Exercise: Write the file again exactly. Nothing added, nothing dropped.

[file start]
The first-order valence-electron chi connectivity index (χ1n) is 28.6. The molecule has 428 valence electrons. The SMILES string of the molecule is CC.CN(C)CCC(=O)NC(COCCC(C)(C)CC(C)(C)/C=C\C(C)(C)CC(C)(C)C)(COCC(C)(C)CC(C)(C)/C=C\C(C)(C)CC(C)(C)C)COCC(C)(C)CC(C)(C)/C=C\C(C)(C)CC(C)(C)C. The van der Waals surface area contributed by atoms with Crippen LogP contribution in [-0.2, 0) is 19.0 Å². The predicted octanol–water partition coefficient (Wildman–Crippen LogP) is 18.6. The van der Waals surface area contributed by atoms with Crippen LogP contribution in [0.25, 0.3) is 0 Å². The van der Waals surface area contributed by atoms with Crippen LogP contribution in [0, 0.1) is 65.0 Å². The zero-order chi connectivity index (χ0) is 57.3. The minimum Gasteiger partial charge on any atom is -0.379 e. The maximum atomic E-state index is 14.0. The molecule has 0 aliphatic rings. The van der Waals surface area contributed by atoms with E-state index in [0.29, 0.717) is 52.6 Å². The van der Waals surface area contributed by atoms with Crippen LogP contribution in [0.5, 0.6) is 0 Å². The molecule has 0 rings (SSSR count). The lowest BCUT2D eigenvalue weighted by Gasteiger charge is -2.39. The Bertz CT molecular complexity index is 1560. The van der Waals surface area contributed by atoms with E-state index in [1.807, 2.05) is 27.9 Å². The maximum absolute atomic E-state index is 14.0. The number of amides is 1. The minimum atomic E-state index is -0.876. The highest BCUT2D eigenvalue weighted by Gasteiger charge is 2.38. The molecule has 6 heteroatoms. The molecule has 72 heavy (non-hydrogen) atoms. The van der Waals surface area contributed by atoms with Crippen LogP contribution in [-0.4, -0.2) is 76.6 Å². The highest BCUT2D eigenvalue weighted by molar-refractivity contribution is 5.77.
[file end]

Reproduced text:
The first-order valence-electron chi connectivity index (χ1n) is 28.6. The molecule has 428 valence electrons. The SMILES string of the molecule is CC.CN(C)CCC(=O)NC(COCCC(C)(C)CC(C)(C)/C=C\C(C)(C)CC(C)(C)C)(COCC(C)(C)CC(C)(C)/C=C\C(C)(C)CC(C)(C)C)COCC(C)(C)CC(C)(C)/C=C\C(C)(C)CC(C)(C)C. The van der Waals surface area contributed by atoms with Crippen LogP contribution in [-0.2, 0) is 19.0 Å². The predicted octanol–water partition coefficient (Wildman–Crippen LogP) is 18.6. The van der Waals surface area contributed by atoms with Crippen LogP contribution in [0.25, 0.3) is 0 Å². The van der Waals surface area contributed by atoms with Crippen LogP contribution in [0, 0.1) is 65.0 Å². The zero-order chi connectivity index (χ0) is 57.3. The minimum Gasteiger partial charge on any atom is -0.379 e. The maximum atomic E-state index is 14.0. The molecule has 0 aliphatic rings. The van der Waals surface area contributed by atoms with E-state index in [0.29, 0.717) is 52.6 Å². The van der Waals surface area contributed by atoms with Crippen LogP contribution in [0.5, 0.6) is 0 Å². The molecule has 0 rings (SSSR count). The lowest BCUT2D eigenvalue weighted by Gasteiger charge is -2.39. The Bertz CT molecular complexity index is 1560. The van der Waals surface area contributed by atoms with E-state index in [1.807, 2.05) is 27.9 Å². The maximum absolute atomic E-state index is 14.0. The number of amides is 1. The minimum atomic E-state index is -0.876. The highest BCUT2D eigenvalue weighted by Gasteiger charge is 2.38. The molecule has 6 heteroatoms. The molecule has 72 heavy (non-hydrogen) atoms. The van der Waals surface area contributed by atoms with Crippen LogP contribution in [-0.4, -0.2) is 76.6 Å². The highest BCUT2D eigenvalue weighted by molar-refractivity contribution is 5.77.